“Planting Seeds for the Future” is an entrepreneurial/garden project based at Border Star Elementary School in Kansas City, Missouri. Working with students in grades 4-6 “Planting Seeds” weaves together themes of financial literacy, small business development, creative writing, and critical thinking all centered on the student run and maintained urban garden. Upper Elementary students will have the opportunity to create their own businesses, with unique marketing, logos and sales ideas generated by the students’ research and production in raised garden beds. Students will maintain journals, create visual art and creative writing projects, conduct research, explore issues of health and wellness, organic gardening, sustainability as well as social and environmental issues centered on food. Planting Seeds seeks to implement steps designed to engage students in positive creative actions, analytical and critical thinking aimed at ending poverty and creating socially & environmentally conscious citizens. Planting Seeds for the Future is made possible by a generous grant from the United Services Community Action Agency and is sponsored through the University of Missouri-Kansas City Division of Diversity, Access & Equity.

Friday, December 3, 2010

The Salsa Sale

From early on in the development of the Planting Seeds project we wanted the majority of decisions to come directly from the students. In selecting which projects to pursue, I proposed many different entrepreneurial/garden ideas to the students and encouraged them to add their own concepts. Throughout these brainstorming sessions the number one request from the students was to make and sell their own salsa. As a foodie, I thought that this was a beautiful idea – fresh ingredients taken by the students and turned into a delicious product that people would really enjoy. Everyone involved was excited about the project, yet I must admit that I spent several sleepless nights wrestling with the insane logistics of the task. These logistics included purchasing the correct quantities of produce, purchasing, storing and transporting a wide range of kitchen equipment, finding a suitable classroom space to work in, engaging 75 students in the process of making salsa, and getting the salsa made and packaged in our half hour class period. To top this off were the troubling visions of a crowded classroom and too many 10 & 11 year olds with very sharp knives.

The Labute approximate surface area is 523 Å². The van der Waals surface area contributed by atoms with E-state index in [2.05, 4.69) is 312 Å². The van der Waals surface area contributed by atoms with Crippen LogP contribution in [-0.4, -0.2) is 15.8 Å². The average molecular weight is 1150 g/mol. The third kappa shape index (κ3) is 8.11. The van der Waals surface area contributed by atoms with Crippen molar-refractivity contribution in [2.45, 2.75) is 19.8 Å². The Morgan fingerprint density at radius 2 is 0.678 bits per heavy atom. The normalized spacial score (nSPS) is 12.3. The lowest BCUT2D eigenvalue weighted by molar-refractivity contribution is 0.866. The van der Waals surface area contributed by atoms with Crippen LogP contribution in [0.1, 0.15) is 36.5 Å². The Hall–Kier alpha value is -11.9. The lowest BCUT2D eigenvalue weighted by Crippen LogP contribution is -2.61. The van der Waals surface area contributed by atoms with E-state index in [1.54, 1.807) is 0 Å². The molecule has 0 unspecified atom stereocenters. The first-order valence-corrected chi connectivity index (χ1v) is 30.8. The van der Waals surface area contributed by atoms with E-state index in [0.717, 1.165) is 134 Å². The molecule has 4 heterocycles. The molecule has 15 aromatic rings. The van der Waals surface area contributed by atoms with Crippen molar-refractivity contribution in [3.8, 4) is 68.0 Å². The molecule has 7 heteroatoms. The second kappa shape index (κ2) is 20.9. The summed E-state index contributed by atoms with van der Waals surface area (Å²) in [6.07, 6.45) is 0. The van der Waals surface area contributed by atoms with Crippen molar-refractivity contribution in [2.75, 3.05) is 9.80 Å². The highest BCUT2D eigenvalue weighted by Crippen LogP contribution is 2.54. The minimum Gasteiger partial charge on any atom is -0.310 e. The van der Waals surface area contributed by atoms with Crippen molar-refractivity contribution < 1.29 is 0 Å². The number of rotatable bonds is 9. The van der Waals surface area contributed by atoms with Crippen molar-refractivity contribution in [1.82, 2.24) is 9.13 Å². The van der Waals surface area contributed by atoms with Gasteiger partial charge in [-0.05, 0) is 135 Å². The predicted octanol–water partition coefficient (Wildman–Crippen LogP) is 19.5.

Salsa making day was truly a huge success and pleasure to be involved with. Although hectic and fast paced the day went off with little mess and only minor injuries. The students worked cleanly and were focused and disciplined and through strong teamwork they completed their batches of salsa within our short class period.

In the past all student sales events had taken place immediately after school. As the best time to attract the main target audience of parents and teachers, this was naturally our main focus. The problem was that many of the students could not stay after school to participate in the sales. In order to give those students the opportunity to be involved we decided to have both an after school sale and a lunch time sale. Students of all ages added to their lunch time meal with a small container of salsa and plate of chips. In addition to the small .50 chips and salsa, the students also offered an 8oz and 16 oz container for $3.00 and $5.00. Originally we had scheduled two afternoon and two lunch sales, but much to our surprise and pleasure the salsa sold out by the end of the second lunch, eliminating the need for the final sale.

Congratulation to all the Panting Seeds students and group leaders, your hard work and focus created a truly successful sales event. Thank you to Ms. Owens and her entire staff in the Border Star Kitchen for your support and help.

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